Health Minister Hunt says government supports review on silicosis

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Photo: hkgoldstein, Pixabay

Health Minister Greg Hunt said the Federal Government will support the next steps for a national registry on silicosis, during last Friday’s COAG meeting.

According to ABC, the Government would write to Safe Work Australia and urge medical experts to commence a national registry on silicosis.

“We have to move quickly because we have to protect patients and we have to protect families, so our approach is very clear,” Mr. Hunt was quoted as saying.

“We have committed to immediately write to Safe Work Australia to ensure that standards are put in place and that there is a review of existing state-based laws and standards.”

Just recently, Workplace Health and Safety Queensland issued a warning on the risks of exposure to respirable crystalline silica for workers in engineered stone benchtop manufacturing, finishing and installation industries.

“Employers in industries which fabricate or install stone benchtops must immediately ensure they are complying with their duties under the Work Health and Safety Act 2011 to have adequate dust controls in place. Failure to do so will result in enforcement action being taken,” Queensland’s safety regulator said in its safety alert.

“Accumulated exposure to RCS can cause very serious and debilitating health effects, including silicosis. Note that RCS is smaller than dust which can be seen. It is only tiny dust particles which can get deep into the lungs, called the respirable dust, which is of concern.”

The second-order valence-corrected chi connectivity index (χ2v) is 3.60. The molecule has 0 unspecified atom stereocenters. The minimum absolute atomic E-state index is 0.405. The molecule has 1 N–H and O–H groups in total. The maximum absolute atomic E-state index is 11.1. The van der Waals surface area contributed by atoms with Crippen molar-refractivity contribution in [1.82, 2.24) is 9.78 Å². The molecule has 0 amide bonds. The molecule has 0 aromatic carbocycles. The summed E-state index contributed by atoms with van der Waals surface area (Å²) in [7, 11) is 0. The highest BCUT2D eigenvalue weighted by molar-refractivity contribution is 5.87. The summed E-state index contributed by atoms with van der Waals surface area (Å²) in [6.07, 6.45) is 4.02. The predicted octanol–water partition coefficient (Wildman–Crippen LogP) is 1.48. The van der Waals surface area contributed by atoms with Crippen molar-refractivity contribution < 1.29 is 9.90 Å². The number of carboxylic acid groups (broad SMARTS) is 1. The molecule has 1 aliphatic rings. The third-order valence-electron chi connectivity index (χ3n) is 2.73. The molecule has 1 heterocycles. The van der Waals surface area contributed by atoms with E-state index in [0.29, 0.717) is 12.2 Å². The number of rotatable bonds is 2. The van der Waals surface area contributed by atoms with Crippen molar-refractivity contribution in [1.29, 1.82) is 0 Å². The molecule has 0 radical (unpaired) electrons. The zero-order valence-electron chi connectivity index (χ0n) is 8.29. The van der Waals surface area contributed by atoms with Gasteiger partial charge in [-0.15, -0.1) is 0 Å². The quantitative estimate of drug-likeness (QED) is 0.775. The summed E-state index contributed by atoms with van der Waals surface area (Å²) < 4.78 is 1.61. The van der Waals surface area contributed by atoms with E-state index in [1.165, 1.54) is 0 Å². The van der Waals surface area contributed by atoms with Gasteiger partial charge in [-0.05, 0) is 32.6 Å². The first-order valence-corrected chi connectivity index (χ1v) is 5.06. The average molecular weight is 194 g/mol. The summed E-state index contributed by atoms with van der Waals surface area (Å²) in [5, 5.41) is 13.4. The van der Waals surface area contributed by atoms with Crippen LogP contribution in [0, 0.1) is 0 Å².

Workplace Health and Safety Queensland says persons conducting a business or undertaking should not allow uncontrolled dry cutting, grinding or polishing of artificial, engineered stone bench tops. It also reminded PCBUs to provide health monitoring to workers where there is a significant risk to a worker’s health due to exposure to respirable crystalline silica.

Pneumoconioses, which is a progressive and irreversible lung disease is caused by prolonged exposure to respirable crystalline silica, quartz, and coal dust. There is currently no known treatment or cure, but the disease can be prevented. It was once thought to be a disease mainly of miners, tunnellers or road workers. But artificial stone kitchen benchtops made of crushed silica rock are exposing a new sector of the workforce to the deadly dust. Levels of dust exposure in traditional industries have also been increasing.

The Royal Australasian College of Physicians and the Thoracic Society have called for national health screenings of stonemasons to check for silicosis.

It has been described as Australia’s worst occupational lung disease crisis since asbestos.

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